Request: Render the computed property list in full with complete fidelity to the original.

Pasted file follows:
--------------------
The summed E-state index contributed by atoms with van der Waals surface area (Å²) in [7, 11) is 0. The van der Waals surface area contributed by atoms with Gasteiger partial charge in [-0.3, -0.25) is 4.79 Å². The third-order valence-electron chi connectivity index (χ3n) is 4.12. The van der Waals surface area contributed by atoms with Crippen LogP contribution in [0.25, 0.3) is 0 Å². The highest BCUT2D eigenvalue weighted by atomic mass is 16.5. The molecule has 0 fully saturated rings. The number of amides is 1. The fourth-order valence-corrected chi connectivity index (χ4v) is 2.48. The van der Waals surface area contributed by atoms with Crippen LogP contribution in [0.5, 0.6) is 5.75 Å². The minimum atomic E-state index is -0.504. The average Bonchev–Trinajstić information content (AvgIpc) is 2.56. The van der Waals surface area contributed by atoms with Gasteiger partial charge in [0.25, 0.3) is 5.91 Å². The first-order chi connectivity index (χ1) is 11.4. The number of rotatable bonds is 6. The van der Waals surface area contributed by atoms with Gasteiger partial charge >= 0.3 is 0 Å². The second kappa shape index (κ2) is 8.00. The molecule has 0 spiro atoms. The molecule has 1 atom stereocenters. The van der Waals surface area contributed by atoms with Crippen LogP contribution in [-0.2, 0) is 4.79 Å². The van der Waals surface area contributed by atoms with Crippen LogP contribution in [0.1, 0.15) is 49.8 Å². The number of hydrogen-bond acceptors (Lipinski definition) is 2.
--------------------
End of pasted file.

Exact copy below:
The summed E-state index contributed by atoms with van der Waals surface area (Å²) in [7, 11) is 0. The van der Waals surface area contributed by atoms with Gasteiger partial charge in [-0.3, -0.25) is 4.79 Å². The third-order valence-electron chi connectivity index (χ3n) is 4.12. The van der Waals surface area contributed by atoms with Crippen LogP contribution in [0.25, 0.3) is 0 Å². The highest BCUT2D eigenvalue weighted by atomic mass is 16.5. The molecule has 0 fully saturated rings. The number of amides is 1. The fourth-order valence-corrected chi connectivity index (χ4v) is 2.48. The van der Waals surface area contributed by atoms with Crippen LogP contribution in [0.5, 0.6) is 5.75 Å². The minimum atomic E-state index is -0.504. The average Bonchev–Trinajstić information content (AvgIpc) is 2.56. The van der Waals surface area contributed by atoms with Gasteiger partial charge in [0.25, 0.3) is 5.91 Å². The first-order chi connectivity index (χ1) is 11.4. The number of rotatable bonds is 6. The van der Waals surface area contributed by atoms with Gasteiger partial charge >= 0.3 is 0 Å². The second kappa shape index (κ2) is 8.00. The molecule has 0 spiro atoms. The molecule has 1 atom stereocenters. The van der Waals surface area contributed by atoms with Crippen LogP contribution in [-0.2, 0) is 4.79 Å². The van der Waals surface area contributed by atoms with Crippen LogP contribution in [0.1, 0.15) is 49.8 Å². The number of hydrogen-bond acceptors (Lipinski definition) is 2.